Arion Berger, The Washington Post
"[Dan Bern] strums drop-dead gorgeous melodies like a demon with his tail on fire; and expresses his love for humankind through scabrous, literary, skeptical rhymes full of hyperarticulation and the tormented self-knowledge of the really, really smart. With the new album, "New American Language," Bern's caustic side is less jokey and obfuscating, his sentimentality hearty and plain, and they're inextricable."
Derk Richardson, The San Francisco Chronicle
"Still, in a way, despite their universality, the songs of Dylan, Ochs and Lennon belong to another era. Perhaps the closest we have to a Dylan and an Ochs for our time [is] singer-songwriters Dan Bern. His new CD opens with an especially timely question we might all do well to ask ourselves, ... "Tell me where has the sweetness gone, / Where is the loving song, / Where oh where in the world." . "Sweetness" is ostensibly about a love gone sour. Bern's simple inquiry reminds us that sometimes asking the right question is more uplifting -- and ultimately more helpful -- than seizing on the easy answer."
Laura Bond, Westword
"New American Language may be the album that helps Bern leap the scary gap from the underground to some modicum of mainstream recognition."
"Bern, the offspring of Eastern European immigrants who settled in Iowa, makes the kind of American music that radio could use... He's a folky troubadour with a rock-and-roll heart and the all-too-rare skill of combining humor and intelligence. Sometimes he rocks with a Tom Petty-like heartland rumble, at others he delivers his lyrical musings with quiet acoustic backing."
Geoff Gehman, Morning Call
"Let's just say that "New American Language" is a brilliant safari with magnetic grooves, hypnotic lyrics and electric stories. Bern deftly balances sarcasm and pain, spinning a deeply moving meditation that could aid a nation mourning unparalleled terrorism."
Jeffrey Barg, Philadelphia Weekly
"[On New American Language] the band never overproduce or overdo it, and know exactly the amount of tension required to hold onto Bern's free-flowing lyrics while preserving his stylish troubadour persona. The raw emotions were always there, but now they're able to stand alone, unadorned and as they say, balls out."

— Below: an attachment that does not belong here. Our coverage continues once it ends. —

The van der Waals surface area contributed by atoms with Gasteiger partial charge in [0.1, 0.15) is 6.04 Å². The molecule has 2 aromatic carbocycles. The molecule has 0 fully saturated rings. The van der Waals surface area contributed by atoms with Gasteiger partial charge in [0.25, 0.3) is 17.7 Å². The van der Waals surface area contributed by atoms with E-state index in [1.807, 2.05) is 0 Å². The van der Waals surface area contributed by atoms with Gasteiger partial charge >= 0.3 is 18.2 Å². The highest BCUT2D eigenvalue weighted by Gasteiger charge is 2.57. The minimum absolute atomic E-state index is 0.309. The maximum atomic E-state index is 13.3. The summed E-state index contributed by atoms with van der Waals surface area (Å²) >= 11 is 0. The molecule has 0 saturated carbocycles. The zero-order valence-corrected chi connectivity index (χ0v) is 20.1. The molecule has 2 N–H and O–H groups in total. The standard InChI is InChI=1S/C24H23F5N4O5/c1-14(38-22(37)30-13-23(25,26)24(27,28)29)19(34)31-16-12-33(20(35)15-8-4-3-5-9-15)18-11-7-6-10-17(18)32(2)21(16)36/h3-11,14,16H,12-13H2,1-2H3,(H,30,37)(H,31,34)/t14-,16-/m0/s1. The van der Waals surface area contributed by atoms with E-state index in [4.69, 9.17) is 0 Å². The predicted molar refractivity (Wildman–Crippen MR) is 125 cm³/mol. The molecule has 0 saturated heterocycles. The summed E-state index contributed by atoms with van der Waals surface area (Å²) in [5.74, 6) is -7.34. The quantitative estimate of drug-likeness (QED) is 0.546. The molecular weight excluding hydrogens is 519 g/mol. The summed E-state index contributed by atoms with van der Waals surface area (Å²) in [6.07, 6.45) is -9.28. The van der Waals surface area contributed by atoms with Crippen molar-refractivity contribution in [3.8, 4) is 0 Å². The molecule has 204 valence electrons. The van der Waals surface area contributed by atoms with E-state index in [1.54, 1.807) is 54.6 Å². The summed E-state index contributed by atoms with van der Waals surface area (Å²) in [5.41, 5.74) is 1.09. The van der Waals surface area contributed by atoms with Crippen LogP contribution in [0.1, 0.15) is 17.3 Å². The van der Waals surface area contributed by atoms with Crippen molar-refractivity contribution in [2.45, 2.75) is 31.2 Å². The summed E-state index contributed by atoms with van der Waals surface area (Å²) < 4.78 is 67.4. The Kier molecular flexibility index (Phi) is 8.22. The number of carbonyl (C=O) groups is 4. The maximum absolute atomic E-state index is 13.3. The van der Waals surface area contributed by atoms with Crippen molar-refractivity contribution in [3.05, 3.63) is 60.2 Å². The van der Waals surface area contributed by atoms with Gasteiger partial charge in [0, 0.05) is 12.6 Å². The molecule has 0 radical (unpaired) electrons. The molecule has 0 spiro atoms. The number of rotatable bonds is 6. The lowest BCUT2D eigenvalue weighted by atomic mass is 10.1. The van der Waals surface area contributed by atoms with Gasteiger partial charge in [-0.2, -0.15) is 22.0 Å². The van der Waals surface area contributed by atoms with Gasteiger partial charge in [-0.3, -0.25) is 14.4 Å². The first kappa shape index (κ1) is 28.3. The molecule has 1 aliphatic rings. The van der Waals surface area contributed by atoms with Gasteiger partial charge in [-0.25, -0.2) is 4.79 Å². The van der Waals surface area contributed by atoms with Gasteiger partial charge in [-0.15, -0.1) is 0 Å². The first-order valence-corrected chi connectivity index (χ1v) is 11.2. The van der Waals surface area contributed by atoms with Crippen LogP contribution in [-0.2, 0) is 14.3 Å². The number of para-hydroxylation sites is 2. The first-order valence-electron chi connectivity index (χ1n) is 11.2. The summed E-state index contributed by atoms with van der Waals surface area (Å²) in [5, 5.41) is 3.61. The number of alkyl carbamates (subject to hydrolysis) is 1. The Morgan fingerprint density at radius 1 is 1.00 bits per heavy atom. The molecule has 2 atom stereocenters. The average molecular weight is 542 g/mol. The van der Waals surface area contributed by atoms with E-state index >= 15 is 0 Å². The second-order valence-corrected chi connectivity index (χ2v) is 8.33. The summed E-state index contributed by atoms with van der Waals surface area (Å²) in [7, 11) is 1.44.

Wes Orshoski, Billboard
Industry Rediscovers It's Troubadour Roots
[Click Here To Read Entire Review]
Jon Pareles, New York Times
"[Dan Bern] veers from comedy to anger, conjectures to shaggy-dog stories; he takes sidelong approaches to theology, science fiction, consumer culture, art, love and baseball. His lyrics bounce from image to image, seemingly at random, then suddenly pull together all the stray thoughts. Onstage, he is a wily savant, quizzical and wide-eyed but not naive."
Eric Weisbard, Village Voice
"[Bern is] folk's most accomplished new wordsmith."
Ann Powers, New York Times
"Folk music has been tamed since the 1960's, when it was a tool for protest. Most singer-songwriters now favor friendly meditations. Not Mr. Bern. He dresses like a hard-core rocker, his persona connecting his hero, Lenny Bruce, to younger troublemakers like the muscle-bound punk satirist Henry Rollins. Ransacking history and the present for subjects to attack, Mr. Bern wrestles with the domesticated folk tradition."
Dave Marsh, Playboy
"I can't think of two young writer performers I admire more than Alejandro Escovedo and Dan Bern. Bern seems like a complete jokester. His second album Fifty Eggs, opens with "Tiger Woods." The lyrics
to that song declare, "I've got balls, big balls," which is funny Ñ especially when you realize his producer
is Ani DiFranco...Bern, on "Oh Sister," can't stop himself from mentioning his sister's tits.
Still it's a heartfelt tribute to sibling fidelity."
j. poet, San Francisco Chronicle
"In the past two years, Dan Bern has generated a considerable buzz in both the folk community and the music biz at large. With his pumped-up physique, baggy flannel shirt, floppy shorts and outsize acoustic guitar, he looks like an unnaturally healthy Gen-X street-corner busker, but his tuneful free-form rants, which cover subjects like Kurt Cobain's suicide, alien abduction and the everyday trials of true love, mark him as an original."
Jeff Wagenheim, Boston Globe
"Four words. That's all it takes for Dan Bern to separate the tender ears from the deep listeners, as he launches into opening song "Tiger Woods" with an anatomical reference to this bravado that's as likely to alienate as to captivate. But pay close attention to this audaciously imaginative singer-songwriter and you'll notice that his blasphemy and explicit sexual imagery are not gratuitous but rather integral ingredients of the stream-of-consciousness flow. So don't cover your ears; instead, hold on to your hats for a wild ride that ventures even deeper into the artist's psyche than his dazzling 1997 debut."
Barb Stewart, Uptown
"American folk singer/songwriter Dan Bern has a knack for writing songs that manage to explore the complexities and frustrations of life and love in the "Modern" world in a way that can leave you breathless; not only from laughter, but also from shock at his sheer audacity and willingness to be completely honest and without artifice."
Keith Harris, City Pages
"Bern is not only the funniest man who currently wields an acoustic guitar. On top of that, he has more absurd yarns and elongated Dylanesque reveries than he has time to record, and his social observations rarely ring false or seem received."